'Age grading' is the word for a calculation used in masters athletics (formerly called veterans athletics). The first goal was to get relevant results in multi events, because the common IAAF scoring of multi events lead to zero points for good results of old athletes.
Results decline from somewhere between age 30 and 35, as the graph below shows for the high jump. Age is at the horizontal axis, starting with jumps at an age of nearly 2 years and going up to over 96. Height of age records is at the vertical axis. Gifted boys and girls of about 8 years old jump 1.35 meters, twens are the very best, while women (reddish line) of 68 and men (blue line) of 84 have been fallen back to the level of 1.35 again.

Below you see the same records, but only the masters (35 and older). A light blue line shows a linear trend line through the male records, an orange line the same for women. The green lines are tangent lines: no one of whatever age ever jumped higher.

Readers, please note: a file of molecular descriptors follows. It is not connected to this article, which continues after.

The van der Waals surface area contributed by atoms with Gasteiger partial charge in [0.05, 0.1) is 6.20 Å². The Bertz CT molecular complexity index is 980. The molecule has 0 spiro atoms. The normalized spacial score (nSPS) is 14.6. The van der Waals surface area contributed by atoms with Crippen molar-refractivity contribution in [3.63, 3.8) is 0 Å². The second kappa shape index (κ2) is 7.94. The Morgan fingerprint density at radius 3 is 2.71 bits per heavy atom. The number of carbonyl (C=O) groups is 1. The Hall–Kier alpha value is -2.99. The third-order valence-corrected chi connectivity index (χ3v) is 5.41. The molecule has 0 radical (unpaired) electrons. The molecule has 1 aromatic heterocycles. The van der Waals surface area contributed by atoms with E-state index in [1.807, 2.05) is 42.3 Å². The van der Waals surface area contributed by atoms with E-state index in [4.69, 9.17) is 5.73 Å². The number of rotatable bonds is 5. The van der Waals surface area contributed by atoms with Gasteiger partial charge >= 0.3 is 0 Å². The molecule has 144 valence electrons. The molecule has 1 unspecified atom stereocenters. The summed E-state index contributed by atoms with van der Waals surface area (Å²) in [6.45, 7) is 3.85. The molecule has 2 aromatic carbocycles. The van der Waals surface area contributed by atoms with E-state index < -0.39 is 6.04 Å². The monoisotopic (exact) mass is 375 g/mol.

Now, take someone of 50 years old jumping 1.40, the purple X in the graph. This is 20 centimeters lower than the women's record for that age, 33 cm lower than the best women records (green line), 60 cm lower than the M50 record and 67 cm lower than the best men (green line). The question is: how good is such a jump of 1.40? Age gradings try to answer that question.

On this site age gradings are studied, you can expect the following:
2. Overview of age records of most athletic disciplines (situation early 2011)
3. Overview of existing age gradings for those disciplines
4. Differences between disciplines
5. A mathematical model of gradings
6. Use of the model
7. Tests, fine tuning, problems

## Statistical basis